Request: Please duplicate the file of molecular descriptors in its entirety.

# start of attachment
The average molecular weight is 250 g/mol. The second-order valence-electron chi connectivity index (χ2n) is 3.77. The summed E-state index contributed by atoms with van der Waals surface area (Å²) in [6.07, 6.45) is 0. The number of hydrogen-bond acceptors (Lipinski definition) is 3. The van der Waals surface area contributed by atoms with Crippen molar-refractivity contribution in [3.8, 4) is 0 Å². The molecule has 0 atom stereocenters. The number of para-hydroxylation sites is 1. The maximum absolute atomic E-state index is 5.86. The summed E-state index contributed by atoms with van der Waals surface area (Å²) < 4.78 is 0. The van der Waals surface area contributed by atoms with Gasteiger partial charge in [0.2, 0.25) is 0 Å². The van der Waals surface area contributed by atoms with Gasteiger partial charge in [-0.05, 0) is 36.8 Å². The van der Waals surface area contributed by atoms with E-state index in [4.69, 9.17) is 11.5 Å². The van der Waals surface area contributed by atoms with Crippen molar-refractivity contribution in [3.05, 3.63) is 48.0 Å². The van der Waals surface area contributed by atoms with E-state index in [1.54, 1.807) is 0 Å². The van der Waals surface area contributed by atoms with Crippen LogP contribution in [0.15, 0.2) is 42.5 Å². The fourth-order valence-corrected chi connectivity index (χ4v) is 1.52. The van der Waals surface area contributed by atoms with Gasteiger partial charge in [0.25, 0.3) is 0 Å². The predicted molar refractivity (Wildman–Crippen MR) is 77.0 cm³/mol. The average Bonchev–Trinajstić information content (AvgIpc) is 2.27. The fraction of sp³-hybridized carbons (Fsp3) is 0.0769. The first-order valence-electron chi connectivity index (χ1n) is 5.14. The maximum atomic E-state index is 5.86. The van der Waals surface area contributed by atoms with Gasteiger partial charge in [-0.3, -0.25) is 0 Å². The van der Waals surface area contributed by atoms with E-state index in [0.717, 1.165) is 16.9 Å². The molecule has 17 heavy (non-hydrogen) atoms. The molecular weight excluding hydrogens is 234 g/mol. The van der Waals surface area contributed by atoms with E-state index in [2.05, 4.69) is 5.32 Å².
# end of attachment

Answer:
The average molecular weight is 250 g/mol. The second-order valence-electron chi connectivity index (χ2n) is 3.77. The summed E-state index contributed by atoms with van der Waals surface area (Å²) in [6.07, 6.45) is 0. The number of hydrogen-bond acceptors (Lipinski definition) is 3. The van der Waals surface area contributed by atoms with Crippen molar-refractivity contribution in [3.8, 4) is 0 Å². The molecule has 0 atom stereocenters. The number of para-hydroxylation sites is 1. The maximum absolute atomic E-state index is 5.86. The summed E-state index contributed by atoms with van der Waals surface area (Å²) < 4.78 is 0. The van der Waals surface area contributed by atoms with Gasteiger partial charge in [0.2, 0.25) is 0 Å². The van der Waals surface area contributed by atoms with Gasteiger partial charge in [-0.05, 0) is 36.8 Å². The van der Waals surface area contributed by atoms with E-state index in [4.69, 9.17) is 11.5 Å². The van der Waals surface area contributed by atoms with Crippen molar-refractivity contribution in [3.05, 3.63) is 48.0 Å². The van der Waals surface area contributed by atoms with E-state index in [1.54, 1.807) is 0 Å². The van der Waals surface area contributed by atoms with Crippen LogP contribution in [0.15, 0.2) is 42.5 Å². The fourth-order valence-corrected chi connectivity index (χ4v) is 1.52. The van der Waals surface area contributed by atoms with Gasteiger partial charge in [0.25, 0.3) is 0 Å². The predicted molar refractivity (Wildman–Crippen MR) is 77.0 cm³/mol. The average Bonchev–Trinajstić information content (AvgIpc) is 2.27. The fraction of sp³-hybridized carbons (Fsp3) is 0.0769. The first-order valence-electron chi connectivity index (χ1n) is 5.14. The maximum atomic E-state index is 5.86. The van der Waals surface area contributed by atoms with Gasteiger partial charge in [-0.3, -0.25) is 0 Å². The van der Waals surface area contributed by atoms with E-state index in [0.717, 1.165) is 16.9 Å². The molecule has 17 heavy (non-hydrogen) atoms. The molecular weight excluding hydrogens is 234 g/mol. The van der Waals surface area contributed by atoms with E-state index in [2.05, 4.69) is 5.32 Å².